Some of you may already know that I don’t believe in dead weeks, so you can imagine the fits I’m having this year when the Fourth of July falls on a Wednesday. You know I’m out of sorts when a holiday that is supposed to be a single day off is turned into a five-day weekend in the middle of summer. Honestly, I was happy to give my associates and staff some much-deserved time off. But I’m pounding out this post anyway, and only after putting some finishing touches on a motion for summary judgment.
And I found time for reflective celebration. The Fourth of July has become a day when the powerful United States revels in its glory, and its citizens delight in colorful pyrotechnics that emulate the more beautiful aspect of warfare. Personally, I’ve always favored the disenfranchised, the underdog. And Independence Day is their day, too. The Fourth of July commemorates the victory of revolutionary insurgents who didn’t obey the traditional rules, and who triumphed over their more powerful adversaries. Good stuff.
Some people see the growing resurgence of regional, midsize and small firms as a revolution. Some people see alternative billing arrangements as a revolution. I tend to think that both those trends are somewhat overstated. I see them less as “revolutions” than as subtle “evolutions,” with important but limited long-term effect.
Still, Fourth of July week is a particularly appropriate time for this column.
Anyone who has been around children is familiar with the challenge of getting them to eat what you want them to eat. “My daughter won’t eat vegetables.” “My son only eats cheetos.” Like a lot of parents, I find myself frustrated by this dynamic. But I also have to laugh, because I know the solution is so simple. If someone is hungry enough, they will easily overcome their aversion to whatever particular food they think they don’t like.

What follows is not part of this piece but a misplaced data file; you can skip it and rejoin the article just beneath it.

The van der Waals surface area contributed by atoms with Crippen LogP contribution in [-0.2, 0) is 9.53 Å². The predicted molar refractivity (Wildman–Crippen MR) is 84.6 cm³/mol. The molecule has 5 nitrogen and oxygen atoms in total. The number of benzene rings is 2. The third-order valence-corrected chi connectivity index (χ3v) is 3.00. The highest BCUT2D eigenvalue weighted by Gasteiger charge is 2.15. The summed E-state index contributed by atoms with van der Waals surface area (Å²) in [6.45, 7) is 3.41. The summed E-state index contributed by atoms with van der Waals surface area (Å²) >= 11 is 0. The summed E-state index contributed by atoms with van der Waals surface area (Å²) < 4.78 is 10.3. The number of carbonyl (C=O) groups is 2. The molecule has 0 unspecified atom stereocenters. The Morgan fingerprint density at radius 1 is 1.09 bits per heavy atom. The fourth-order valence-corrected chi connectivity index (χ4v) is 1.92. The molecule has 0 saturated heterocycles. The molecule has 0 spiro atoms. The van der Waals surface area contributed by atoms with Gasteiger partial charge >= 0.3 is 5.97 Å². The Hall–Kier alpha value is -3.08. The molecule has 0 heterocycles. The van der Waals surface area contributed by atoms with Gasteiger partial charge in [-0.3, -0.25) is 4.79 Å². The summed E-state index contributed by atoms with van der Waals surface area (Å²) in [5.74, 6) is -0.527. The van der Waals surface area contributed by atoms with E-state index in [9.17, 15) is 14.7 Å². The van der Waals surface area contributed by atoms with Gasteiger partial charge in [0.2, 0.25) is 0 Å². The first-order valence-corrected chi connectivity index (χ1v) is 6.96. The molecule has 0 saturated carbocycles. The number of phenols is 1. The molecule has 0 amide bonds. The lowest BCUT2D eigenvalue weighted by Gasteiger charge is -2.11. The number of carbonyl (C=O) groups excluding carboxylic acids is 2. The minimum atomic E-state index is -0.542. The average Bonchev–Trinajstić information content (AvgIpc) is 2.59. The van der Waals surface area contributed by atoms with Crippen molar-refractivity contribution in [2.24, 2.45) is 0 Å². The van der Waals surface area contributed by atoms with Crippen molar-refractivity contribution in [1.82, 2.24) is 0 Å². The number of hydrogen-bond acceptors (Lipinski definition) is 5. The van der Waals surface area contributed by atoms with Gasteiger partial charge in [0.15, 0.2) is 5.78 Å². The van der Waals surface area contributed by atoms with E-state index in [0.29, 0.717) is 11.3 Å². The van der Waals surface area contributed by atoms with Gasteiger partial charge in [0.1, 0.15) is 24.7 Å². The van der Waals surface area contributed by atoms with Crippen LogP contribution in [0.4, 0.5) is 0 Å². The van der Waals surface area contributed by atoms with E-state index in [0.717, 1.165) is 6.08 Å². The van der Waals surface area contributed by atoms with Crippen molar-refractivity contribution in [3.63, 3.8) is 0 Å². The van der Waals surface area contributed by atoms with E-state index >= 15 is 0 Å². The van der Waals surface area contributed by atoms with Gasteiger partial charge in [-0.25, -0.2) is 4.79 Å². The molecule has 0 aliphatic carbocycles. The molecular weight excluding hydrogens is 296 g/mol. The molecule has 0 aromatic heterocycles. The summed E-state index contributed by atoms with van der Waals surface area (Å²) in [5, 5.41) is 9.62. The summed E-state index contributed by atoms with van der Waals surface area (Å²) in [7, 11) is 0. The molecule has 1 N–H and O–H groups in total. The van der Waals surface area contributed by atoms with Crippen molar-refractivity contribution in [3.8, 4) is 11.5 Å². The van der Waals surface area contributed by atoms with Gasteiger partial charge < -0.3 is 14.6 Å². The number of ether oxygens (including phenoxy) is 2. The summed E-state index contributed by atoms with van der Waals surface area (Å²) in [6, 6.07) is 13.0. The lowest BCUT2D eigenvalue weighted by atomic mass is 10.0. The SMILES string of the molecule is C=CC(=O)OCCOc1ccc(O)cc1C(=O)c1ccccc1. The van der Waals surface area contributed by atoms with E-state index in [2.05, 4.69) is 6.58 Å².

For example, you might not like broccoli, and you swear you would never eat broccoli under any circumstances. But if you were on a desert island with nothing to eat except broccoli, it would not take very long for you to overcome, or at least overpower, your distaste. So, if you really want your kid to eat X, then just don’t allow them to fill up on not-X. Nature will take care of the rest. We’ve all got to eat, and a child won’t die from voluntary starvation any more than someone can kill themselves by holding their breath.
Like a lot of kids, mine have a very narrow range of food that they profess to like. Dinner, therefore, has a familiar refrain. The kids insist they don’t like X, and I tell them, “That’s fine. I understand you don’t like X. No one can tell you what you should like, and what you shouldn’t. You don’t need to like X if you don’t want to. Now shut up and eat it.”
Thus, “You Don’t Have to Like It” has become something of a mantra to me.
Unless you have been living under a rock — or do not have female Facebook friends with mommy complexes — you have heard about Anne-Marie Slaughter’s Atlantic article, Why Women Still Can’t Have It All. It is apparently the most read article in the Atlantic’s history of online publication. And people are talking about it.
Most of my friend’s who have posted about the article are the demographic discussed in the piece — “younger” women who can’t have it all. They consistently proclaim the article to be our generation’s manifesto on work-life balance for women. The timing is perfect because I have almost outgrown my current manifesto, Are You There God? It’s Me Margaret.
One of the reasons that woman can’t have it all, says Slaughter, is because we have not come close to closing the gender gap in leadership. “Only when women wield power in sufficient numbers will we create a society that genuinely works for all women. That will be a society that works for everyone,” she wrote.” So true.
The article explains other reasons why we can’t have it all, offers some ideas for ways that we can get closer, and then does some other stuff. Truthfully, the article was too long, and I had to get back to my real work of trying to have it all.
So, what does these mean for small-firm female attorneys? What would having it all even look like at a small firm?
Yep, born and raised right here in Miami, Florida. I know, you hate me more now. Shucks. When I was a kid though, the only people who took their talents to South Beach were drug dealers, prostitutes, and movie producers depicting the place through the eyes of Tony Montana.